The Indian war hero who stood up to the Nazis – BN Mazumdar
The Indian war hero who stood up to the Nazis
The Rediff Special
The Indian war hero who stood up to the Nazis
The Imperial War Museum has just made public the remarkable story of Dr B N Mazumdar who was captured by the Nazis during his service in World War II. Shrabani Basu tells his amazing story:
“I was the only easterner there. All other prisoners were English or Dutch. We were disinfected by some kind of powder… Then the German officer told me, I had to have my hair shaved. I said, ‘What for?’ He said, ‘You are not European’. I said, ‘I’m not going to, you can do what you like’. We kept shouting at each other. I said ‘you only shave your head when your father or mother dies. I am not going to shave my head under any condition. They put me in the klink (you know what that is, prison). That was my first encounter with the Germans.”
–Dr Birendra Nath Mazumdar, recalling his experience as a prisoner of war in Kassel, Germany, in 1940. (From the sound archives at the Imperial War Museum in London.
The voice was slightly hoarse, but steady with an unmistakable Bengali accent. At 82, Dr Birendra Nath Mazumdar could recall the events of 50 years ago with remarkable clarity. And he had a tremendous story to tell.
It was the first time Dr Mazumdar had ever told anyone — apart from his family — about his war-time bravery. The secrets would have died with him, had he not given an interview to the Imperial War Museum last year. Even so, he had instructed them not to release the memories till his death. He died last December and the War Museum has just made public his remarkable story of war-time heroism.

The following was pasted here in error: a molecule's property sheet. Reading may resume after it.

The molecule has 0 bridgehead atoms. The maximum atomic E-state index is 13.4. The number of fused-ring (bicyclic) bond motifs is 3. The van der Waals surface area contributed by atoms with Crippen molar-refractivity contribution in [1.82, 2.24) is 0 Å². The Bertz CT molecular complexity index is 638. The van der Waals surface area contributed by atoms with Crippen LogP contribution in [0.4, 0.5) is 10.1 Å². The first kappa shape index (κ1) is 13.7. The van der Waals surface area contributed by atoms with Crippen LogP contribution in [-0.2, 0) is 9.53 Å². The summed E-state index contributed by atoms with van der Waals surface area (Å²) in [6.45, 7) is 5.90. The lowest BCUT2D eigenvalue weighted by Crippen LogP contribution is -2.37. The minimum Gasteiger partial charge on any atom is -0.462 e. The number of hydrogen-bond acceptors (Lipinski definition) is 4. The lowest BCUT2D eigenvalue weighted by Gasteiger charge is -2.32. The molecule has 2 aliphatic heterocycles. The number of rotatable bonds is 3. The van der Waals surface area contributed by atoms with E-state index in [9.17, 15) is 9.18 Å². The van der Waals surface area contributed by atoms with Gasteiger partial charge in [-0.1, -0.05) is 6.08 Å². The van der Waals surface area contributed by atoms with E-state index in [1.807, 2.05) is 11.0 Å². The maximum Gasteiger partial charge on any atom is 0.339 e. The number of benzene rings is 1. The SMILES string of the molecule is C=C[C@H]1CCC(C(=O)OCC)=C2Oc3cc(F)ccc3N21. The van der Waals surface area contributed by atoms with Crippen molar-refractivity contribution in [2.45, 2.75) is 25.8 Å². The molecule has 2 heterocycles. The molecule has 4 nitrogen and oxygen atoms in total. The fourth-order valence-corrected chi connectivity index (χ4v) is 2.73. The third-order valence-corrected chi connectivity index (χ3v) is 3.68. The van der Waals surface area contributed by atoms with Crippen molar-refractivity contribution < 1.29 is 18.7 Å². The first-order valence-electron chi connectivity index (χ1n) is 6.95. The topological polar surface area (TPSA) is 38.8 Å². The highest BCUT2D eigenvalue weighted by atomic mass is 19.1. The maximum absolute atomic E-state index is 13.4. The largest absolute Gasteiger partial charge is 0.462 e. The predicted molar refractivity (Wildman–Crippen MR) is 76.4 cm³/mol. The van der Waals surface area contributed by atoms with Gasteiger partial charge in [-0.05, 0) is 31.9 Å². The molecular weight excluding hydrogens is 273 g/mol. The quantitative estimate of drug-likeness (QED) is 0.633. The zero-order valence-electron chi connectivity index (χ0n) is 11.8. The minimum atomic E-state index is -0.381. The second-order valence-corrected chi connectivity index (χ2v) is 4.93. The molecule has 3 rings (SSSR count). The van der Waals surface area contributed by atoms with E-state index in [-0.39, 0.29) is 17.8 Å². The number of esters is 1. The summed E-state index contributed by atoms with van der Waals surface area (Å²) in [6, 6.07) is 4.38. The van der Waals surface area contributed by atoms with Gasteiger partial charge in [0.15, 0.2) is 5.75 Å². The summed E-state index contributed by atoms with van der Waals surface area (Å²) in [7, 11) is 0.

In a two-and-a-half hour recording, Mazumdar recalls the events of 1939 to 1945 when he joined the Royal Army Medical Corps and was posted to France, till the time he was sent to Gaya, India, in 1945. In those turbulent war years, he was made a prisoner of war by the Germans in the Colditz, tortured, kept in solitary confinement for defying the Nazis, wooed by the Germans to join Subhas Bose’s Indian Legion, threatened with execution for not doing so and accused of being a spy.
The story begins in 1939 when Mazumdar joined the RAMC and was posted to the French base of Etaples. In 1940, he was called upon to lead a convoy of five to six ambulances out of Etaples to Boulogne. It was on the way that German troops surrounded them and Mazumdar had no choice but to surrender. He was made a POW and taken to a camp on the Dutch border. From there they were taken to Kassel.
At the camp he realised how selfish other officers were. “There was no spirit of camaraderie that I had read about in the books of World War I. They didn’t want to share their food, and we lived on black coffee and bread. This was happening among so-called educated people. I couldn’t believe my eyes,” he said.
One day in Kassel, Mazumdar was called by the commandant and told: ‘There are a lot of your countrymen in my country who would like you to join them.’ It was the first invitation to join Subhas Bose’s forces. He refused.
His defiance led him to be moved from camp and he covered 17 in all. The last camp was at Marienberg near Dangiz. Again the Germans told him, ‘You can have a good life if you join us and join your countrymen.’ He again refused.
In 1943, his defiance cost him a move to Colditz, the dreaded high-security castle. It was while at Coditz that Mazumdar was called to Berlin. Once there, he was brought face to face with Subhas Bose.
“I haven’t forgotten that moment,” recalled Mazumdar. “We talked in Bengali about various things. Eventually he came to the point. ‘You know why you are here,’ he said. ‘We are forming a Legion, won’t you come and join us?’